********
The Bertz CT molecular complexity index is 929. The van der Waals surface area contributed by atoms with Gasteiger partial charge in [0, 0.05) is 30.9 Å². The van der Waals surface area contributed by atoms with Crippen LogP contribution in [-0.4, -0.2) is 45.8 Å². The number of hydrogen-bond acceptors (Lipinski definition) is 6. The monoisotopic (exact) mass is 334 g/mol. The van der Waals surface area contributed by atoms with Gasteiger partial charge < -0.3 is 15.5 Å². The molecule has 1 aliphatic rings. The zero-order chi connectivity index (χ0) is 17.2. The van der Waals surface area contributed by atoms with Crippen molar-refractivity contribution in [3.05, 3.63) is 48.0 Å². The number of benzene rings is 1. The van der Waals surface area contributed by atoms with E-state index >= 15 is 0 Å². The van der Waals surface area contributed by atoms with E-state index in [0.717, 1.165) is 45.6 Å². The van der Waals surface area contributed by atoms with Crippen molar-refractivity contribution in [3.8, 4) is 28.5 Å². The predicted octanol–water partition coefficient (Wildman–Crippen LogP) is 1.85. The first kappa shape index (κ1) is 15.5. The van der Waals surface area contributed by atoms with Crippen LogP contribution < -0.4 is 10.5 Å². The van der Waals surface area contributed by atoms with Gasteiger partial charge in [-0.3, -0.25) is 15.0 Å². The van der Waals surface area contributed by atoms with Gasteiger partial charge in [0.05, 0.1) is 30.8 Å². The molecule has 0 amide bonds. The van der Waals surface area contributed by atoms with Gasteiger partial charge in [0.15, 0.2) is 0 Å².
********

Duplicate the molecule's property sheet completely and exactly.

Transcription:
The Bertz CT molecular complexity index is 929. The van der Waals surface area contributed by atoms with Gasteiger partial charge in [0, 0.05) is 30.9 Å². The van der Waals surface area contributed by atoms with Crippen LogP contribution in [-0.4, -0.2) is 45.8 Å². The number of hydrogen-bond acceptors (Lipinski definition) is 6. The monoisotopic (exact) mass is 334 g/mol. The van der Waals surface area contributed by atoms with Gasteiger partial charge < -0.3 is 15.5 Å². The molecule has 1 aliphatic rings. The zero-order chi connectivity index (χ0) is 17.2. The van der Waals surface area contributed by atoms with Crippen molar-refractivity contribution in [3.05, 3.63) is 48.0 Å². The number of benzene rings is 1. The van der Waals surface area contributed by atoms with E-state index >= 15 is 0 Å². The van der Waals surface area contributed by atoms with E-state index in [0.717, 1.165) is 45.6 Å². The van der Waals surface area contributed by atoms with Crippen molar-refractivity contribution in [3.8, 4) is 28.5 Å². The predicted octanol–water partition coefficient (Wildman–Crippen LogP) is 1.85. The first kappa shape index (κ1) is 15.5. The van der Waals surface area contributed by atoms with Crippen LogP contribution < -0.4 is 10.5 Å². The van der Waals surface area contributed by atoms with Gasteiger partial charge in [-0.3, -0.25) is 15.0 Å². The van der Waals surface area contributed by atoms with Gasteiger partial charge in [0.05, 0.1) is 30.8 Å². The molecule has 0 amide bonds. The van der Waals surface area contributed by atoms with Gasteiger partial charge in [0.15, 0.2) is 0 Å².